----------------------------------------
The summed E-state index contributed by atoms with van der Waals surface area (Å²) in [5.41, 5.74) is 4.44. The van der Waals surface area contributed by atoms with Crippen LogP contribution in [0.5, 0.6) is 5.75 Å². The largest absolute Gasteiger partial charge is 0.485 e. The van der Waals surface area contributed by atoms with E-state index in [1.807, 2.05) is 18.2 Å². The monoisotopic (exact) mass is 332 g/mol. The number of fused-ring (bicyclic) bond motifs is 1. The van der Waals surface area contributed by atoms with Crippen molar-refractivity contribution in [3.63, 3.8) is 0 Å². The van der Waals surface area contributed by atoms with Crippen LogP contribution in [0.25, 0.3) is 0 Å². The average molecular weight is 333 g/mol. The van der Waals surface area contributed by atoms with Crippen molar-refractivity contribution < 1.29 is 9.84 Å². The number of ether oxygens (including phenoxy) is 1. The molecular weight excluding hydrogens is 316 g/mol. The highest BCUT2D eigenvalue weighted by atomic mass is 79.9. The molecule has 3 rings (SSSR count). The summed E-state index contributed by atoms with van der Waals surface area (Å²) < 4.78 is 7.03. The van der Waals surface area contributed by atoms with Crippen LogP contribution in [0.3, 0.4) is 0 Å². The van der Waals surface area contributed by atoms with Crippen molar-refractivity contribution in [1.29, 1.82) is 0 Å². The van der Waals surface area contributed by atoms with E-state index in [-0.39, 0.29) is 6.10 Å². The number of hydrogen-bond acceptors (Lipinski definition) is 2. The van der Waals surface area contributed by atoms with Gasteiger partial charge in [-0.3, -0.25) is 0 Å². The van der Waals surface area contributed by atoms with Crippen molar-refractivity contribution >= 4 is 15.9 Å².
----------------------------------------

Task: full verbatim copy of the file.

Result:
The summed E-state index contributed by atoms with van der Waals surface area (Å²) in [5.41, 5.74) is 4.44. The van der Waals surface area contributed by atoms with Crippen LogP contribution in [0.5, 0.6) is 5.75 Å². The largest absolute Gasteiger partial charge is 0.485 e. The van der Waals surface area contributed by atoms with E-state index in [1.807, 2.05) is 18.2 Å². The monoisotopic (exact) mass is 332 g/mol. The number of fused-ring (bicyclic) bond motifs is 1. The van der Waals surface area contributed by atoms with Crippen molar-refractivity contribution in [3.63, 3.8) is 0 Å². The van der Waals surface area contributed by atoms with Crippen LogP contribution in [0.25, 0.3) is 0 Å². The average molecular weight is 333 g/mol. The van der Waals surface area contributed by atoms with Crippen molar-refractivity contribution < 1.29 is 9.84 Å². The number of ether oxygens (including phenoxy) is 1. The molecular weight excluding hydrogens is 316 g/mol. The highest BCUT2D eigenvalue weighted by atomic mass is 79.9. The molecule has 3 rings (SSSR count). The summed E-state index contributed by atoms with van der Waals surface area (Å²) < 4.78 is 7.03. The van der Waals surface area contributed by atoms with Crippen LogP contribution in [0.3, 0.4) is 0 Å². The van der Waals surface area contributed by atoms with Crippen molar-refractivity contribution in [1.29, 1.82) is 0 Å². The van der Waals surface area contributed by atoms with E-state index in [-0.39, 0.29) is 6.10 Å². The number of hydrogen-bond acceptors (Lipinski definition) is 2. The van der Waals surface area contributed by atoms with Gasteiger partial charge in [-0.3, -0.25) is 0 Å². The van der Waals surface area contributed by atoms with Crippen molar-refractivity contribution >= 4 is 15.9 Å².